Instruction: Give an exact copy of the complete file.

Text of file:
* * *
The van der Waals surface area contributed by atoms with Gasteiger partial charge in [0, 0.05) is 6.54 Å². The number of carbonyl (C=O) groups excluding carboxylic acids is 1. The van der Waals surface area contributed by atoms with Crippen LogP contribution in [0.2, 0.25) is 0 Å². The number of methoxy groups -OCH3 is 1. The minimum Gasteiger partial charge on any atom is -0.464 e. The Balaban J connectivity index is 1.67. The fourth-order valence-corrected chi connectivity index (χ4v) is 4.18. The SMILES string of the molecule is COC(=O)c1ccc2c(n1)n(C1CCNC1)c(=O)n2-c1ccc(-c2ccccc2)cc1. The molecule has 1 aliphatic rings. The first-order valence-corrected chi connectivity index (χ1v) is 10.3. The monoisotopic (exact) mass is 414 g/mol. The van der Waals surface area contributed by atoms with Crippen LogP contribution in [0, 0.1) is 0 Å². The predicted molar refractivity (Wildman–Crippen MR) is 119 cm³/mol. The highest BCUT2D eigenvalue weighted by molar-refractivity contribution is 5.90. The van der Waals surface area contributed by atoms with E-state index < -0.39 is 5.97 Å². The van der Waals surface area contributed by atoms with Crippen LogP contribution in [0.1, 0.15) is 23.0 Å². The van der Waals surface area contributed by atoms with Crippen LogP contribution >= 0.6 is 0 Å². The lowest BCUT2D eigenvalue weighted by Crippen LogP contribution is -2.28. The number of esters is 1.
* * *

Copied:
The van der Waals surface area contributed by atoms with Gasteiger partial charge in [0, 0.05) is 6.54 Å². The number of carbonyl (C=O) groups excluding carboxylic acids is 1. The van der Waals surface area contributed by atoms with Crippen LogP contribution in [0.2, 0.25) is 0 Å². The number of methoxy groups -OCH3 is 1. The minimum Gasteiger partial charge on any atom is -0.464 e. The Balaban J connectivity index is 1.67. The fourth-order valence-corrected chi connectivity index (χ4v) is 4.18. The SMILES string of the molecule is COC(=O)c1ccc2c(n1)n(C1CCNC1)c(=O)n2-c1ccc(-c2ccccc2)cc1. The molecule has 1 aliphatic rings. The first-order valence-corrected chi connectivity index (χ1v) is 10.3. The monoisotopic (exact) mass is 414 g/mol. The van der Waals surface area contributed by atoms with Crippen LogP contribution in [0, 0.1) is 0 Å². The predicted molar refractivity (Wildman–Crippen MR) is 119 cm³/mol. The highest BCUT2D eigenvalue weighted by molar-refractivity contribution is 5.90. The van der Waals surface area contributed by atoms with E-state index < -0.39 is 5.97 Å². The van der Waals surface area contributed by atoms with Crippen LogP contribution in [0.1, 0.15) is 23.0 Å². The van der Waals surface area contributed by atoms with Crippen LogP contribution >= 0.6 is 0 Å². The lowest BCUT2D eigenvalue weighted by Crippen LogP contribution is -2.28. The number of esters is 1.